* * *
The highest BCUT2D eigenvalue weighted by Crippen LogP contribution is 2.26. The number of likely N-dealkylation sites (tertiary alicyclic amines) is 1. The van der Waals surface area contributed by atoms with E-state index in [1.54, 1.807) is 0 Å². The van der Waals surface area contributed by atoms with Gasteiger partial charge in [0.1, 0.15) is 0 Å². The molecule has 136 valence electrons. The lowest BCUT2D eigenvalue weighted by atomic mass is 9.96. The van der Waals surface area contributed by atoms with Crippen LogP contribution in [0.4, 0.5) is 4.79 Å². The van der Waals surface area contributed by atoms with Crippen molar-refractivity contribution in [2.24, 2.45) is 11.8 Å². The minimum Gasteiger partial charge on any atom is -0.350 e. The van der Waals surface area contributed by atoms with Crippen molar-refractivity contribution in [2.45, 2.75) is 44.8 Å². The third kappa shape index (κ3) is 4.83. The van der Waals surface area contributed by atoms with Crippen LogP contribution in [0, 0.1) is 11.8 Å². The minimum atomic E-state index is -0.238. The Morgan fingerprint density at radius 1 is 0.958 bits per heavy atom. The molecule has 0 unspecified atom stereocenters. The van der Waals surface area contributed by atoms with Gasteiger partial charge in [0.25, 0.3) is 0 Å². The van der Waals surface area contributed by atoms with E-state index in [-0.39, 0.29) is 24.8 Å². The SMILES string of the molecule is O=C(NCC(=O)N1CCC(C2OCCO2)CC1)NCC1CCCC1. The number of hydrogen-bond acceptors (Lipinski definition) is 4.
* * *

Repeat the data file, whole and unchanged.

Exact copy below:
The highest BCUT2D eigenvalue weighted by Crippen LogP contribution is 2.26. The number of likely N-dealkylation sites (tertiary alicyclic amines) is 1. The van der Waals surface area contributed by atoms with E-state index in [1.54, 1.807) is 0 Å². The van der Waals surface area contributed by atoms with Gasteiger partial charge in [0.1, 0.15) is 0 Å². The molecule has 136 valence electrons. The lowest BCUT2D eigenvalue weighted by atomic mass is 9.96. The van der Waals surface area contributed by atoms with Crippen LogP contribution in [0.4, 0.5) is 4.79 Å². The van der Waals surface area contributed by atoms with Crippen molar-refractivity contribution in [2.24, 2.45) is 11.8 Å². The minimum Gasteiger partial charge on any atom is -0.350 e. The van der Waals surface area contributed by atoms with Crippen molar-refractivity contribution in [2.45, 2.75) is 44.8 Å². The third kappa shape index (κ3) is 4.83. The van der Waals surface area contributed by atoms with Crippen LogP contribution in [0, 0.1) is 11.8 Å². The minimum atomic E-state index is -0.238. The Morgan fingerprint density at radius 1 is 0.958 bits per heavy atom. The molecule has 0 unspecified atom stereocenters. The van der Waals surface area contributed by atoms with Gasteiger partial charge in [0.25, 0.3) is 0 Å². The van der Waals surface area contributed by atoms with E-state index in [-0.39, 0.29) is 24.8 Å². The SMILES string of the molecule is O=C(NCC(=O)N1CCC(C2OCCO2)CC1)NCC1CCCC1. The number of hydrogen-bond acceptors (Lipinski definition) is 4.